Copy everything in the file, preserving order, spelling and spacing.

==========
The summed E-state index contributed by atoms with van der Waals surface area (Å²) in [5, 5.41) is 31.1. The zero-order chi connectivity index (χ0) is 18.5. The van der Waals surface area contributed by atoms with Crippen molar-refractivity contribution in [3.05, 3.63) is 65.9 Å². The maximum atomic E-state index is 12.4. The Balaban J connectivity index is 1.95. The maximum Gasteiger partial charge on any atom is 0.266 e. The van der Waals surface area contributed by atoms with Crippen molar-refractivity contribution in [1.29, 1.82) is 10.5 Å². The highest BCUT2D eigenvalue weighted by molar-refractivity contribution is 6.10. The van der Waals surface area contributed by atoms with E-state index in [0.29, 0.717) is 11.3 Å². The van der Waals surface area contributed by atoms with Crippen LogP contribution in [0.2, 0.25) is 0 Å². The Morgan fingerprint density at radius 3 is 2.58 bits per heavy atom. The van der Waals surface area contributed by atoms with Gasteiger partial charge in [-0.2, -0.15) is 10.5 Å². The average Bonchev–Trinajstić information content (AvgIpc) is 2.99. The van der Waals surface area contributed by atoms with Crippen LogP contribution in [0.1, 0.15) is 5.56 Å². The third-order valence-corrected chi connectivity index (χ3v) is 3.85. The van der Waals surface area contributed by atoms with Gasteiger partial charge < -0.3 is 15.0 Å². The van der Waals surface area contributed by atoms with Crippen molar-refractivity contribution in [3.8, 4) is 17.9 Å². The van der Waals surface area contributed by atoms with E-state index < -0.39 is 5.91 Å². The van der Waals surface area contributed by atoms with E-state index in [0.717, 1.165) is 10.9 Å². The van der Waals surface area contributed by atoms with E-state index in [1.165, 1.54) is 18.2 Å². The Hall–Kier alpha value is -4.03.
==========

The summed E-state index contributed by atoms with van der Waals surface area (Å²) in [5, 5.41) is 31.1. The zero-order chi connectivity index (χ0) is 18.5. The van der Waals surface area contributed by atoms with Crippen molar-refractivity contribution in [3.05, 3.63) is 65.9 Å². The maximum atomic E-state index is 12.4. The Balaban J connectivity index is 1.95. The maximum Gasteiger partial charge on any atom is 0.266 e. The van der Waals surface area contributed by atoms with Crippen molar-refractivity contribution in [1.29, 1.82) is 10.5 Å². The highest BCUT2D eigenvalue weighted by molar-refractivity contribution is 6.10. The van der Waals surface area contributed by atoms with E-state index in [0.29, 0.717) is 11.3 Å². The van der Waals surface area contributed by atoms with Crippen LogP contribution in [0.2, 0.25) is 0 Å². The Morgan fingerprint density at radius 3 is 2.58 bits per heavy atom. The van der Waals surface area contributed by atoms with Gasteiger partial charge in [-0.2, -0.15) is 10.5 Å². The average Bonchev–Trinajstić information content (AvgIpc) is 2.99. The van der Waals surface area contributed by atoms with Crippen LogP contribution in [0.1, 0.15) is 5.56 Å². The third-order valence-corrected chi connectivity index (χ3v) is 3.85. The van der Waals surface area contributed by atoms with Gasteiger partial charge < -0.3 is 15.0 Å². The van der Waals surface area contributed by atoms with Crippen molar-refractivity contribution in [3.8, 4) is 17.9 Å². The van der Waals surface area contributed by atoms with E-state index < -0.39 is 5.91 Å². The van der Waals surface area contributed by atoms with E-state index in [0.717, 1.165) is 10.9 Å². The van der Waals surface area contributed by atoms with E-state index in [1.165, 1.54) is 18.2 Å². The Hall–Kier alpha value is -4.03.